Past Seminars and Events

Causal Mechanisms in the Intergenerational Transmission of Income in China

Publish Time:2019-07-09

Date & Time:July 9, 2019  10:00 - 11:30a.m.

Venue:SEM411 Meeting Room

Speaker:Jack Hou

Inviter:Ding Lu


Intergenerational income elasticity (IIE) is often used to measure intergenerational income mobility, but it tells us little regarding the determinants behind the intergenerational income correlation.

Accurate understanding of the intergenerational transmission of income is important for policies aimed at improving social equality. In this paper, we use current income data from the 2010 China Family Panel Studies (CFPS), studying the causal effect of father’s income and human capital on the intergenerational transmission of income between fathers and sons. We find that the majority of the intergenerational income elasticity can be attributed to the causal effect of father’s financial resources. Moreover, we provide a lower bound of the elasticity, which is 0.339, with the true value is estimated to be closer to 0.6. The result suggests that public policies aimed at narrowing current income gap will have a long lasting effect as it is conducive to increasing intergenerational income mobility in China.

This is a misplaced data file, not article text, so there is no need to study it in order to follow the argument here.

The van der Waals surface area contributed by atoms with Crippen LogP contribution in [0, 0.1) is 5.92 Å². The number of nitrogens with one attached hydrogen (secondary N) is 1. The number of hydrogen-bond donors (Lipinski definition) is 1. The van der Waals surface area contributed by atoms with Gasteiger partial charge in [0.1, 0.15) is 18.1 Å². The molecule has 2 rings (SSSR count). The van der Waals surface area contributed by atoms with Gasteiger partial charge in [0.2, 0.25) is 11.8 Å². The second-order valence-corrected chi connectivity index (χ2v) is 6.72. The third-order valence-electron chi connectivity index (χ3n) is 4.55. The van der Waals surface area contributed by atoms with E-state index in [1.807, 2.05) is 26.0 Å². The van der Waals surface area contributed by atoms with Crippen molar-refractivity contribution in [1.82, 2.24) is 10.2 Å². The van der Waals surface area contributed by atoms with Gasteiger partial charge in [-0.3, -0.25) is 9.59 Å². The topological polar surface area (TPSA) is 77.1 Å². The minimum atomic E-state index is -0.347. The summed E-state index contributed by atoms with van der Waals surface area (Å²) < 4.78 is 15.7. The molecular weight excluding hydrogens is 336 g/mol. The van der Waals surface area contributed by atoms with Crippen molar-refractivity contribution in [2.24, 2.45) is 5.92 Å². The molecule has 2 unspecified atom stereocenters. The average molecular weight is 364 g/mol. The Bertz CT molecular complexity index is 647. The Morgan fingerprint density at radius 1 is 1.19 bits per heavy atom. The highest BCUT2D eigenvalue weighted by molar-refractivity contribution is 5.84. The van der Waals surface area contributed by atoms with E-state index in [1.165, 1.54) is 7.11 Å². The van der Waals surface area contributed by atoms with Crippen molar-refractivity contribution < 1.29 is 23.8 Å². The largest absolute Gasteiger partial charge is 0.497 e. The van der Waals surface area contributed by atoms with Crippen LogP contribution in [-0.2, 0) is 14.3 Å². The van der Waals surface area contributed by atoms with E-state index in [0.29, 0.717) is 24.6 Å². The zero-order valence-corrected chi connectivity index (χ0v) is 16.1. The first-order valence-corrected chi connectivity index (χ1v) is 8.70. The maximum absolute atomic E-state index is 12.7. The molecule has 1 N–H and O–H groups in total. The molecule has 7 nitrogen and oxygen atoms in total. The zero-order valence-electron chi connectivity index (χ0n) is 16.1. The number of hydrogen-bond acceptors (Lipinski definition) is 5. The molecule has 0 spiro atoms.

Speaker Biography

Jack W. Hou is Professor of Economics at California State University, Long Beach. He received his Ph.D. from Yale University in 1989.

He was President of the Chinese Economists Society (CES) in 2007-08. He is currently Chair of Academic Publication Council and a Regent in the CES. He was President of the Western Social Science Association (USA) in 2010-11, and also an officer of the Western Economic Association (USA). He was the senior coeditor of the Contemporary Economic Policy (a publication of the Western Economic Association) till 2010, and was re-appointed as the Specialized Co-Editor of the Contemporary Economic Policy in 2014. He also serves on the editorial board of numerous economic journals. He has published extensively in referee journals in North America, Europe, and in Asia; and contributed Chapters to many books. His current research focuses on the Chinese Economy (Labor, Aging, Trade, and Political Economy), Labor Economics, International Trade/Finance, and Economic History.